Overnight Defense: Obama defends Iran deal

THE TOPLINE: President Obama on Wednesday defended his administration's nuclear deal with Iran, suggesting it was a historic opportunity the U.S. should not pass up. 

"It prevents the most serious threat -- Iran obtaining a nuclear weapon, which would only make the other problems Iran may cause even worse," Obama said during a press conference.

Obama outlined a litany of arguments for adopting the deal, saying it cuts off Iran's pathways to a bomb, provides "unprecedented, around-the-clock" international inspections to known sites and the entire supply chain and deters the threat of a nuclear Iran.


The deal expands the breakout time for Iran to obtain enough material to build a nuclear weapon to one year by reducing the amount of centrifuges and uranium Iran can have, limiting the reactors it can build and adding further restrictions and inspection protocols.

The deal with Iran, a top priority for Obama in his second term, is being met with deep skepticism from members of Congress and others in the Middle East, particularly Israel.

A significant number of lawmakers have argued that anything short of a complete dismantling of Iran's nuclear program is a failure and question terms that lift arms and ballistic missile embargoes after five and eight years, respectively.

That would allow Iran to possess those weapons, despite its stated hostility to Israel, as well as its support for terrorism and other destabilizing forces in the region.

Obama countered that international law has a "number of mechanisms" to prevent illicit arms shipments by Iran and that it will be easier to check Iran's "nefarious" actions if it doesn't have a bomb.

Congress will have 60 days to review the deal and an additional 12 days to vote on it as part of a law passed earlier this year as a compromise between Congress and the White House.  

FIGHT OVER DEFENSE BILL LOOMS: A fight between Republicans and the White House over a defense spending is expected to come to a fore in the next few weeks, as Congress advances a defense bill the president has threatened to veto.

Senate and House Armed Services committees are expected to finish combining their respective National Defense Authorization Act (NDAA) bills together as early as this week, Sen. John McCainJohn Sidney McCainClimate change is a GOP issue, too It's Joe Biden's 2020 presidential nomination to lose Meghan McCain on Pelosi-Trump feud: 'Put this crap aside' and 'work together for America' MORE (R-Ariz.), chairman of the Senate panel, said Wednesday at the Heritage Foundation.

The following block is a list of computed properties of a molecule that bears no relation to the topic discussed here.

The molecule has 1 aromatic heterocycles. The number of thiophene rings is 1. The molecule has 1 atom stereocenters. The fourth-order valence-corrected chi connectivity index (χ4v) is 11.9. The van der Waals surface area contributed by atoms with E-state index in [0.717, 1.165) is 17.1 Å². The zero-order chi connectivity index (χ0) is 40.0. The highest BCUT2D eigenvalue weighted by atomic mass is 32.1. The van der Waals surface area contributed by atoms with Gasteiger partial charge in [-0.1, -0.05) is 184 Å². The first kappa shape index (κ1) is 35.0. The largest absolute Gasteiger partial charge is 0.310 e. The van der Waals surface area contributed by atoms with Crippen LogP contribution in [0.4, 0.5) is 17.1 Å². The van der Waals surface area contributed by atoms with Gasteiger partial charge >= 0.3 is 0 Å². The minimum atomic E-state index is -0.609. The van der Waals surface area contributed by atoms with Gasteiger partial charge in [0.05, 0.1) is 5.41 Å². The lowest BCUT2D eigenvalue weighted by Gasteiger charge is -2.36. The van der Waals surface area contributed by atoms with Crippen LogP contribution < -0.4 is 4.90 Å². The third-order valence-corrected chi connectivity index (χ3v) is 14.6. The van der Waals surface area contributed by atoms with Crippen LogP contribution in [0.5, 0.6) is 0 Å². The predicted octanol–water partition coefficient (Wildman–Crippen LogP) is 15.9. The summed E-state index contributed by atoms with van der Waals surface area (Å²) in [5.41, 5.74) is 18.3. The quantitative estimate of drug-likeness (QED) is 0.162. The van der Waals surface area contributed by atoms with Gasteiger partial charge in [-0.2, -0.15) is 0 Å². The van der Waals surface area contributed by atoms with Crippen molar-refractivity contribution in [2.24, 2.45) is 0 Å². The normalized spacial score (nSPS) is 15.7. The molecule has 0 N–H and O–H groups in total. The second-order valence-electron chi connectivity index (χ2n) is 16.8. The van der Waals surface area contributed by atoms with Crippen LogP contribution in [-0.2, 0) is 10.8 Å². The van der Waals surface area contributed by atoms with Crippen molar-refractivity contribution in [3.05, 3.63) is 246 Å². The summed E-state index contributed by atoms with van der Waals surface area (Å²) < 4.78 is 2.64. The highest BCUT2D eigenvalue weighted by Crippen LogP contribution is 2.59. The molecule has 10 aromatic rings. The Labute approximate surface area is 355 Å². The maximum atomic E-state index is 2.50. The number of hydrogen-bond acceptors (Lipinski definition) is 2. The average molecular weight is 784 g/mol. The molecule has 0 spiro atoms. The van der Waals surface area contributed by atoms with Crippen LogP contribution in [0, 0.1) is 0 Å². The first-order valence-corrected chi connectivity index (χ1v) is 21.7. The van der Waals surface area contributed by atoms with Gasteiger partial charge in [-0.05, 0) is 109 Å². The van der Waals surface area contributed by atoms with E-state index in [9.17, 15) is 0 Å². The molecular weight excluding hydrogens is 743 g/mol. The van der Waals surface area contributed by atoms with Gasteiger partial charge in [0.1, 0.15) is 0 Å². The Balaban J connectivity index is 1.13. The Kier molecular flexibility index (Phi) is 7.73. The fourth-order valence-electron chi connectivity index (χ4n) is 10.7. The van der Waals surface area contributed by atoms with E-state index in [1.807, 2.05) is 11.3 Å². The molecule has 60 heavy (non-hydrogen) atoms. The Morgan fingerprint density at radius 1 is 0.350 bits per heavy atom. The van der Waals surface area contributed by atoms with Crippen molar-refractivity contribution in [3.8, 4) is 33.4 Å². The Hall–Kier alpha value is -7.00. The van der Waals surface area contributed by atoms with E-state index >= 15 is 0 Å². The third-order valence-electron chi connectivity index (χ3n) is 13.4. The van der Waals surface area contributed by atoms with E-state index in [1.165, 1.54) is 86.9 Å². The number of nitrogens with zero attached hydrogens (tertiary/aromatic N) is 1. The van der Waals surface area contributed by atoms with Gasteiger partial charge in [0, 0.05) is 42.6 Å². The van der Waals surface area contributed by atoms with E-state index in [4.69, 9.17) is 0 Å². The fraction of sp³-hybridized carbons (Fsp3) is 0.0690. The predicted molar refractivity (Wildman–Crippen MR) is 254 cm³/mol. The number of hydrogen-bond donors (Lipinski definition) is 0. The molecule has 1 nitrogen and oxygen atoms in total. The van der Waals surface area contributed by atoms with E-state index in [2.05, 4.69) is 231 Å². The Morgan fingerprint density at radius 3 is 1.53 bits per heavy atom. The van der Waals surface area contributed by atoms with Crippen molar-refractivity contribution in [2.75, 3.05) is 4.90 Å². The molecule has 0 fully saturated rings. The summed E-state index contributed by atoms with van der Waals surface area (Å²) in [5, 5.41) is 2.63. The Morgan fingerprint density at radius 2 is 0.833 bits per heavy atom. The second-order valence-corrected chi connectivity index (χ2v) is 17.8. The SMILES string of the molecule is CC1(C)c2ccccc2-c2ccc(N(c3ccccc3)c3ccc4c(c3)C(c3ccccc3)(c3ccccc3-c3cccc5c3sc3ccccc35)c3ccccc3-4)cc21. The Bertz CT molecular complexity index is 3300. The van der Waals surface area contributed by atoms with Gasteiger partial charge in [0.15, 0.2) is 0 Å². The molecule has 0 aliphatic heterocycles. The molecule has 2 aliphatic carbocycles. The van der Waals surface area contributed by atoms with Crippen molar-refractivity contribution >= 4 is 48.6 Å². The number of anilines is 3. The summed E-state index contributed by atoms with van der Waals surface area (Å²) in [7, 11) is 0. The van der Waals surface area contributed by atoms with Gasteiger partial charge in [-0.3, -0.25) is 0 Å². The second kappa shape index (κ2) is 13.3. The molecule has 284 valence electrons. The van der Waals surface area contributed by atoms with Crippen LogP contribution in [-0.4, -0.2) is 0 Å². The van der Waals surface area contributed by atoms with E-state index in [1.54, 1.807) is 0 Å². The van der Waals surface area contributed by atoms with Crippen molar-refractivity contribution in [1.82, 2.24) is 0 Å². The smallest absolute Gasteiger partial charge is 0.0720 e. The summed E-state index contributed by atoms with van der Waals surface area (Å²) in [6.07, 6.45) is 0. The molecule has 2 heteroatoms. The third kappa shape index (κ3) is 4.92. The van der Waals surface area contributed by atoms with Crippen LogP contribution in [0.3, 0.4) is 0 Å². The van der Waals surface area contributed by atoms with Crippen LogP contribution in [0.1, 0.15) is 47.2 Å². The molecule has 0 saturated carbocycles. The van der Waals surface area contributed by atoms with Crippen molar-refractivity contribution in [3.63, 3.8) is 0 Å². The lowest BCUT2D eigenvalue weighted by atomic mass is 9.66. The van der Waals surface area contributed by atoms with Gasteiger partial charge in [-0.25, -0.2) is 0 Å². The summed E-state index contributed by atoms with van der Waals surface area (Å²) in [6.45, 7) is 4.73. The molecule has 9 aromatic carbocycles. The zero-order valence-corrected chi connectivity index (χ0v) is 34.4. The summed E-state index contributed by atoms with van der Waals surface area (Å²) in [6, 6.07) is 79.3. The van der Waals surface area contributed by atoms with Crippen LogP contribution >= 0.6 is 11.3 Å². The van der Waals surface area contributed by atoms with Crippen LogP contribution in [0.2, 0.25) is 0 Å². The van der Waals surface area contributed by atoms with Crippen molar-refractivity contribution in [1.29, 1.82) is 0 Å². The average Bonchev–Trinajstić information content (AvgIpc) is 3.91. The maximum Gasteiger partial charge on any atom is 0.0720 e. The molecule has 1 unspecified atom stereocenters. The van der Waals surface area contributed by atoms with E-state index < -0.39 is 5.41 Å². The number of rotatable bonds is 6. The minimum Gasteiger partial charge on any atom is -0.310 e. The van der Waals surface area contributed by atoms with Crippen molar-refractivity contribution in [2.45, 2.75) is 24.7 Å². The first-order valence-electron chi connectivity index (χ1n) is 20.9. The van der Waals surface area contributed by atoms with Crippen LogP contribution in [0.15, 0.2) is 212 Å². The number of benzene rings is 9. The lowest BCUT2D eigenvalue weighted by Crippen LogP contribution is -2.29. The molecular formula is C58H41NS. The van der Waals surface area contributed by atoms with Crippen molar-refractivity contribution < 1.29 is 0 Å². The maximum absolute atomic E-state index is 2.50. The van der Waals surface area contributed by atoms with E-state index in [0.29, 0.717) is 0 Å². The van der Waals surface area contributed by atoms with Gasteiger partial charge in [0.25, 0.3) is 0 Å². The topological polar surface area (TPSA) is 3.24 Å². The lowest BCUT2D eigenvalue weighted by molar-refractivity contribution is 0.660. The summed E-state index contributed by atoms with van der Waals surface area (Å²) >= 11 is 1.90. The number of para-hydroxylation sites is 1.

Congress would then have two weeks to pass the final version and send it to the president's desk before a month-long recess break in August.

Although the bill is expected to pass the Republican-majority Congress, the White House has threatened to veto the bill once it reaches the president's desk, since it authorizes money according to spending caps that Obama wants Congress to lift.

In addition, the bill would authorize boosting the defense budget by adding money to a war fund that is not subject to the sequestration caps the president opposes.

The White House also opposes a number of other provisions in the bill, including restrictions on transferring Guantanamo Bay detainees to the U.S., although the Senate bill includes a pathway for it.

President Obama reiterated his veto threat during a visit to the Pentagon earlier this month, and McCain said he's "very much afraid" the president will veto the bill, forcing Congress to start over the process.

McCain said the president should be targeting defense spending bills, which actually appropriate money, not the defense authorization bills, which authorize Pentagon programs and spending.

"The NDAA is an ambitious policy bill, but there is one issue this bill ultimately cannot solve: the arbitrary caps on defense spending and the mindless mechanism of sequestration created by the Budget Control Act of 2011," he said.

McCain touted the many reforms the defense bill contained, such as overhauling the Pentagon's weapons-buying and military retirement systems.